Words by our Director of Innovation and Sustainability: Brad Boren
After working at Norrøna for over 23 years, it is fun for me to still use my 18 year old Thermo Pro Arch Wall Fleece which looks as good today as it did in 2003 or to see my son’s face when he saw my 20 year old kolsås pants, try them on and immediately head out to the skate park. I like using these old products even more today than I did when they were new because they have memories and are even more unique when I wear them..
It is a credit to Norrøna’s quality, function, design and sustainability that the products work without compromise and still look good today. But if we fill out an End of Use measurement for these products, they often score with the worst of fast fashion. The questions normally ask:
Has the product been repaired? NO
Has the product been resold? NO
Has the product been recycled? NO
Has the product been incinerated for energy? NO
Some may ask what the product’s life expectancy is ending at five years or more, but even this is not the norm. The reason it normally ends at five years is that there are so few products as a percentage made to be worn for over five years that it is not worth the effort in additional data collection. As an industry, we are still so set on seasonal designs and sales that we lose sight of the bigger picture and what is best for the planet.
Having a twenty or thirty year old product still being used by their proud owners is such an amazing accomplishment. By building durable, timeless products that just get more special with age, we have potentially saved the product footprint five times over. So the paradox for our industry is how do you scientifically measure end of use for a product that has no end of use to measure yet?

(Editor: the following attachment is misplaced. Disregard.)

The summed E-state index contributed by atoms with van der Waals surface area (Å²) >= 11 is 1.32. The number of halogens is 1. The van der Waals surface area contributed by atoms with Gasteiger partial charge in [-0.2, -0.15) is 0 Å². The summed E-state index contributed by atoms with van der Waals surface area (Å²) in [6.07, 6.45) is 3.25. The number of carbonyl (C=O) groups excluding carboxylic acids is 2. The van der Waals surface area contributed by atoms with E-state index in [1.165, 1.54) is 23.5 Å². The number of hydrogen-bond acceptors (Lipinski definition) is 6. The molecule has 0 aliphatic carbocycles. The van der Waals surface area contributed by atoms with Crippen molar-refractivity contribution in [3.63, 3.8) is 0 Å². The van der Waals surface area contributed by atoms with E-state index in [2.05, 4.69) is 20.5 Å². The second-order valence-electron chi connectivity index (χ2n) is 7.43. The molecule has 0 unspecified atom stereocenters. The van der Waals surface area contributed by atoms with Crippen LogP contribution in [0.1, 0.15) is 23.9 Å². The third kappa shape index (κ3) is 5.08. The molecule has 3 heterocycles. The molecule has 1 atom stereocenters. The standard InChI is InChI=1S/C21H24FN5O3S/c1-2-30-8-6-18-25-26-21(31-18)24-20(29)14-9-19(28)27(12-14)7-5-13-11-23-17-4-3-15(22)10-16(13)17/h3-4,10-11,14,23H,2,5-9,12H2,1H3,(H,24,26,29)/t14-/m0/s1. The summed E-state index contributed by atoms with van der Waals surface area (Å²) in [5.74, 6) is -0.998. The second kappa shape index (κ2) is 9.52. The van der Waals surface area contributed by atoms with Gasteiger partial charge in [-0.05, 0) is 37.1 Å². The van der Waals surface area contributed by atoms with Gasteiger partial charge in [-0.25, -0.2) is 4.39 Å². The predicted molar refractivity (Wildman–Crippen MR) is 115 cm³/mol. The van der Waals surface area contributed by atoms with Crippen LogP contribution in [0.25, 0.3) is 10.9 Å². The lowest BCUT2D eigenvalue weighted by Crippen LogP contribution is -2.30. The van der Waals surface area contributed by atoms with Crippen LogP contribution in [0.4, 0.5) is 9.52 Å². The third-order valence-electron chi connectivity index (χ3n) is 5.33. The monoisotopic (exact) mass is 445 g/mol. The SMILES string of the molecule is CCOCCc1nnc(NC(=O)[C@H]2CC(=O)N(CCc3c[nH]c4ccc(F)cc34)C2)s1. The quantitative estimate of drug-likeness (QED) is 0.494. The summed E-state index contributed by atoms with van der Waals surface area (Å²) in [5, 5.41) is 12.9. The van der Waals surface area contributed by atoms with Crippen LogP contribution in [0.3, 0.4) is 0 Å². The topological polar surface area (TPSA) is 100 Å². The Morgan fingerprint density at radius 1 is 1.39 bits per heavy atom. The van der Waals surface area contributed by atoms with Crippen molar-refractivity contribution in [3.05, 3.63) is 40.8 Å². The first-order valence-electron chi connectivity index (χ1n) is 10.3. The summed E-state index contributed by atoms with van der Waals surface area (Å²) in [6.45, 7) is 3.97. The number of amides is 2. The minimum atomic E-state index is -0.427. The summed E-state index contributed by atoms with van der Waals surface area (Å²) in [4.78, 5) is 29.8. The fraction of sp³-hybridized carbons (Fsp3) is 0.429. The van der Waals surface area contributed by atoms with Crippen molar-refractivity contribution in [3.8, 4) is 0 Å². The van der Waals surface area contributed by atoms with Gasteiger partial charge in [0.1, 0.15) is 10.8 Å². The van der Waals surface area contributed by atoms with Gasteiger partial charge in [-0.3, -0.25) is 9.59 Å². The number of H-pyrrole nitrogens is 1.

Today’s material and product measurements for social and environmental impacts are a critical step forward for all consumers. It provides us with needed information not just on the look and feel of the product, but on its soul. Have it’s designers and developers taken care of the planet, the animals and the people who may have been involved? Have we reduced resource usage, or recycled old materials? How much carbon was produced as a result of this product? The hope that these measurements help balance buyer behaviour, and then make brands understand producing a responsible product is important.
That perfect product should have a minimum environmental footprint, make sure the workers have freedom to choose, are treated fairly and are provided with fair wages. This product should also be designed to last a long time without feeling foolish wearing it in five years. The materials and the products should be tested for durability and fit for use. Enough work should have gone into the product that the resources used on it were well allocated, and it is worth the buyer’s investment. In the end, cheap prices do not mean something is worth it? Quite often it means there were sacrifices somewhere in the value chain. Was it less environmental or durable materials? Did the workers recieve less pay? Was the product made to be worn only a short time? A product that can be recycled still uses far more resources than a product that is used for years.
So when you go through your storage areas and closets, think about pulling out things you have not used in a long time. Mix it with new products and create your own looks. Whether it is used in the city or in the mountains, making our own styles, travelling through different times of products, mixing and matching, remembering some of your history in those products like an old song, will not just be good for the environment, but it’s good for the soul.